Asset reconstruction companies, banks differ on cleaning up bad debts mess

India’s nearly Rs 10-trillion bad debt market has another problem. Asset Reconstruction Companies (ARCs), key players in the distressed assets markets, cannot agree with banks on how to go about resolving the bad debt mess.

Banks want to dispose of the assets at a deep discount, but for upfront payments. The deep discount works in favour of ARCs too, only if they had the cash.

Instead, the ARCs are requesting banks to go for the security receipts (SR) route, in which the ARCs put a minimum of 15 per cent of the value upfront, and the rest they manage to recover on behalf of banks, earning a fee in the process.

The recovery through this route is also good enough, claim ARCs, but the process involves a lengthy legal procedure. Capital-starved banks don’t have time for that.

As the banking system and the Reserve Bank of India (RBI) experiment with resolution frameworks, insolvency codes, and even luring foreign distressed assets funds by allowing banks to directly sell bad debts, bad assets are not selling fast enough.

Except for a few large accounts, the tail-end of the bad debt saga comprises accounts below Rs 1,000 crore. The ARCs typically would want to target these segments.

Of particular interest is a set of power sector projects, of about 500-600 megawatts each, going through insolvency process right now. These power sector loans were given for a minimum of Rs 6-7 crore per megawatt, but in the National Commission for Law Tribunal (NCLT), the assets are being auctioned for a mere Rs 1.1-1.2 crore per megawatt. Even taking into the reduced price, per project cost comes to around Rs 600-700 crore for the ARCs, but they may not have enough cash to buy them upfront.

“These power projects will surely take off, but we need to give them more time. They are going for so cheap, banks deserve to realise much better in value for these assets,” said R.K. Bansal, managing director at Edelweiss ARC.

“For many cases, NCLT may not be the ideal platform. You need to wait out; some sort of warehousing is needed. Security Receipts structure work well if there is value in the assets, and many assets getting sold now have huge future potential. Banks must have patience and let ARCs work their way," Bansal said.

According to a petition, as reported by news agency IANS, 34 power companies have accumulated Rs 1.4 trillion of NPA for Indian banks. Some of the large power projects due to banks include Adani Power Maharashtra (Rs 9,463.29 crore), Damodar Valley Corpora (Rs 9,756.42 crore), Jaiprakash Power Ventures (Rs 8,719.16 crore), KSK Mahanadi Power Company (Rs 14,165.12 crore), Jindal Thermal Power (Rs 5,594.21 crore), Prayagraj Power Generation (Rs 9,883.28 crore), Jaiprakash Power Ventures (Rs 8,719.16 crore), GNR Chhatishgarh Energy (Rs 5,325.28 crore) and DB Power (Rs 5,930.56 crore) among a host of others, the IANS reported.

Smaller power projects include Ind Barath Energy Utkal, Vandana Vidyut, Sai Varda, etc. Banks are willing to settle for smaller cases for as low as Rs 500-600 crore, against their loans of Rs 2-3,000 crores but ARCs say the realisation can be much more if the banks go through the security assets route.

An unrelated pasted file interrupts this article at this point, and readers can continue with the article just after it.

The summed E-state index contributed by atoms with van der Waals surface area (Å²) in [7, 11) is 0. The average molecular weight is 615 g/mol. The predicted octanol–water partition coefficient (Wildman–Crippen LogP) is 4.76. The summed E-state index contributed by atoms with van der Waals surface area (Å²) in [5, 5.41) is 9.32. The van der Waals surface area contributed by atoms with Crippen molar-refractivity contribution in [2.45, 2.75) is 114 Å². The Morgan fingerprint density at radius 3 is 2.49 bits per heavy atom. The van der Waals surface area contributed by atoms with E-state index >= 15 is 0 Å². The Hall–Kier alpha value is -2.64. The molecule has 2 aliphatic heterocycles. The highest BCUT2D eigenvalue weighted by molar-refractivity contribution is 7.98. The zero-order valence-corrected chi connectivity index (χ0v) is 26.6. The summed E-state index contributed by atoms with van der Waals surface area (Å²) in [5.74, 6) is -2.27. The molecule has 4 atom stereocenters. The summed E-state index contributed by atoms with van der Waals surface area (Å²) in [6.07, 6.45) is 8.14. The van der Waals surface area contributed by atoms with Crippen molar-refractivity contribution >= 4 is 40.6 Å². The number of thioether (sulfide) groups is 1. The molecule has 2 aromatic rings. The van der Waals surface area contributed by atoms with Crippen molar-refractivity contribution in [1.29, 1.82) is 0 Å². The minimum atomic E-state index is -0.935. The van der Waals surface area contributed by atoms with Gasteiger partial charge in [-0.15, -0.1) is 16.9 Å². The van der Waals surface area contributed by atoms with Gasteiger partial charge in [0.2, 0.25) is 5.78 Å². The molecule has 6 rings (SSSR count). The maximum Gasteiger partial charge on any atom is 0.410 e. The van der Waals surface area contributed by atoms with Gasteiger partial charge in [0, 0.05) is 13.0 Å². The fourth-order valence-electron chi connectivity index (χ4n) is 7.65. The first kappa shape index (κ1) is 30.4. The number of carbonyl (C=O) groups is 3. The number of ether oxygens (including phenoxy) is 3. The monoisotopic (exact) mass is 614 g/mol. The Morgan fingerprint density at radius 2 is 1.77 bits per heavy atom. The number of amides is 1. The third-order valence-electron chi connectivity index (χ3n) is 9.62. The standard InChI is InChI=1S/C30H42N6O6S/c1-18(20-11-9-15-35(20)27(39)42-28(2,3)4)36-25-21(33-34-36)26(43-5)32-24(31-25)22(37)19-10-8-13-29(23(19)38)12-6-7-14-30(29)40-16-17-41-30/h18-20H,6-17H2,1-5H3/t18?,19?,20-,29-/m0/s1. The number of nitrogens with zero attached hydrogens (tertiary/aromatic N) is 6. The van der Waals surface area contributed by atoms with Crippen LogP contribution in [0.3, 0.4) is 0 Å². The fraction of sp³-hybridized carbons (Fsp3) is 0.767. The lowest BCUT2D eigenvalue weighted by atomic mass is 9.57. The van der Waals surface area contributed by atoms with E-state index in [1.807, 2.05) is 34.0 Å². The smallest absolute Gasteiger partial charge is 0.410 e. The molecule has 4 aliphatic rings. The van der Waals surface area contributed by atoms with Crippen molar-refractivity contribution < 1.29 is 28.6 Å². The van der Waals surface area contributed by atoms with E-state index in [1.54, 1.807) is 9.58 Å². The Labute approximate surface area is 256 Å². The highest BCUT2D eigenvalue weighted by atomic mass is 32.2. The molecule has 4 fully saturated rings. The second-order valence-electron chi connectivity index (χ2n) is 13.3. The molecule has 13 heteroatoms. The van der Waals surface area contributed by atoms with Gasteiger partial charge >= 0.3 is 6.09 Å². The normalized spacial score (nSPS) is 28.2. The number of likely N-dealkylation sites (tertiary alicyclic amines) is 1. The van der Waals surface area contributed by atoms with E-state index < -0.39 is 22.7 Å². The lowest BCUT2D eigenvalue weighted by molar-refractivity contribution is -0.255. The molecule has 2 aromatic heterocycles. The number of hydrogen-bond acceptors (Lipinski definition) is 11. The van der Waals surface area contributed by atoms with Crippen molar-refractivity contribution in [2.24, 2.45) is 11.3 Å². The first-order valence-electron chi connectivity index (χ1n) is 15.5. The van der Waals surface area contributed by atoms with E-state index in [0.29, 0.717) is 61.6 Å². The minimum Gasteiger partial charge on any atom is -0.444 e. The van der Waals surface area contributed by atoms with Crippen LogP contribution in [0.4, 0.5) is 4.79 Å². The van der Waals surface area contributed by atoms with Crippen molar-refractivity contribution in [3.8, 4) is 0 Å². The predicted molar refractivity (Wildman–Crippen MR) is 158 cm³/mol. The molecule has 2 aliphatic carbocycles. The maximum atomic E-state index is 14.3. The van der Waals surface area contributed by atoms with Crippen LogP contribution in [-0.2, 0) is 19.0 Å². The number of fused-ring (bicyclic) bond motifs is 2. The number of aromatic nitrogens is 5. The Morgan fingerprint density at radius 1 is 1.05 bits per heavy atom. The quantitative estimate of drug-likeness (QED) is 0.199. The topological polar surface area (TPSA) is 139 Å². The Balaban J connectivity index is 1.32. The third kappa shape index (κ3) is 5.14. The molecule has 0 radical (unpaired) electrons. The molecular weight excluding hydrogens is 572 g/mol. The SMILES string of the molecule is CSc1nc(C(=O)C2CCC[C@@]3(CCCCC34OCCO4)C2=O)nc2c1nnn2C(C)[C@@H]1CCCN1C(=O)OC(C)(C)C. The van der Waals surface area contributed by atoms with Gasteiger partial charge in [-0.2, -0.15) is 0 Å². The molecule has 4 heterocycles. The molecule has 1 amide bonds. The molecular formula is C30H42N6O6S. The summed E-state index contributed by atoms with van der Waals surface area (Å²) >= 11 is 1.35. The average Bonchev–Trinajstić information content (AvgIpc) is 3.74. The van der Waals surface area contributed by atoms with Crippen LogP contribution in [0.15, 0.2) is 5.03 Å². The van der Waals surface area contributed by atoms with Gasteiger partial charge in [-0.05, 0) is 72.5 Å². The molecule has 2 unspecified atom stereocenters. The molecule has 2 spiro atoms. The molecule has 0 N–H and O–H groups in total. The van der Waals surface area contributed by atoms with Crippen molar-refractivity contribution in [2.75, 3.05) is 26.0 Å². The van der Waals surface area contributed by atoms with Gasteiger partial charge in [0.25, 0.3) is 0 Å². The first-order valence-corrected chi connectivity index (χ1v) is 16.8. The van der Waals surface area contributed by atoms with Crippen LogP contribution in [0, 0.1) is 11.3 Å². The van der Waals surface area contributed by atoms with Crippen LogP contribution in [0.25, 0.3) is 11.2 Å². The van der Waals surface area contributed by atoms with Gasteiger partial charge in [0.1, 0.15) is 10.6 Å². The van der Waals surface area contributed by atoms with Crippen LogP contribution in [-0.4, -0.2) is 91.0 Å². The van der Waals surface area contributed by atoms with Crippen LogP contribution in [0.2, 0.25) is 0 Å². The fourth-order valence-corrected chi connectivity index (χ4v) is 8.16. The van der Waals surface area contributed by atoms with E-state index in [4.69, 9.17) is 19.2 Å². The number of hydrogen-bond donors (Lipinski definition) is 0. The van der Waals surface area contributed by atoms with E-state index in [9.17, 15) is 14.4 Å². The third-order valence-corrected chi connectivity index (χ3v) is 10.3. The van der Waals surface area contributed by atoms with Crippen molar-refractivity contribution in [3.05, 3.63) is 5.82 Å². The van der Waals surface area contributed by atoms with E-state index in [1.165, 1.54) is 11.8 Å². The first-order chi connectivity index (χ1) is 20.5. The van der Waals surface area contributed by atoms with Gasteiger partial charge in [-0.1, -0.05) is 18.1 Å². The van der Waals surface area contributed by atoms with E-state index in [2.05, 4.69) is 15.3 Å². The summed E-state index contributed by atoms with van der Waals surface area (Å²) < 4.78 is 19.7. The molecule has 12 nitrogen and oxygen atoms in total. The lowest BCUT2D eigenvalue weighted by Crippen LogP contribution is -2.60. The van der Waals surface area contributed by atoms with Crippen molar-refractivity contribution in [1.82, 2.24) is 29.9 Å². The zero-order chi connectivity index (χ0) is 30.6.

“The bank gets 15 per cent upfront, and in most cases, the realisation is more than its 85 per cent contribution,” Bansal said.

However, banks are wary of the SR route considering the not so favourable experience they had when the SRs were drawn in the ratio of 5:95. The ARCs in this case had to put only 5 per cent of the equity and thus had less skin in the game.

Besides, according to a RBI rule, banks will have to provide for their investments in security receipts, which work as a disincentive, according to Jatin Nanaware, head of structured finance, India Ratings and Research.

“The capital-starved banks, therefore, wanted cash rather than continuing to carry on with provisioning burden. The situation gets even more complicated considering the number of banks in the RBI’s prompt corrective action (PCA) framework,” Nanaware said.

According to Nanaware, cash or SR route is a matter of negotiation between banks and the ARCs, and both have distinct advantages and disadvantages. However, for cash deals in large projects, ARCs have the option to rope in partners.

One such deal was where JM Financial ARC worked jointly with Reliance Industries for Alok Industries assets.

According to Prabhakar Shetty, chairman of JM Financial ARC, banks should not hurry. “In respect of cases where legal process is involved, banks can’t expect a quick resolution. They may have to wait,” Shetty said.

“ARC’s resources are limited, hence they cannot bid on a cash basis for bigger assets. In case of such assets, SRs are preferred,” Shetty said, adding that in the recent past “we have seen keen interest from foreign investors for joint participation in acquisition of assets from banks and also for acquisition of SRs in the secondary market from ARCs”.

A small-sized ARC’s executive did agree that it was getting tough to do business.

There is no aggregate data for how much of assets the banking system sold to ARCs recently.

Bankers, meanwhile, say they are open to SR route, but in cash deals, the recovery is upfront, and they also get to roll back the provisions.

ARC executives don’t agree with this assessment.

In most of the cases, provisions are not more than 50-60 per cent, but the assets are selling at 80 per cent discount. The bank’s balance sheet is getting hit by additional about 30 per cent provision, which could be more than the upfront payment the bank received, say ARC executives.


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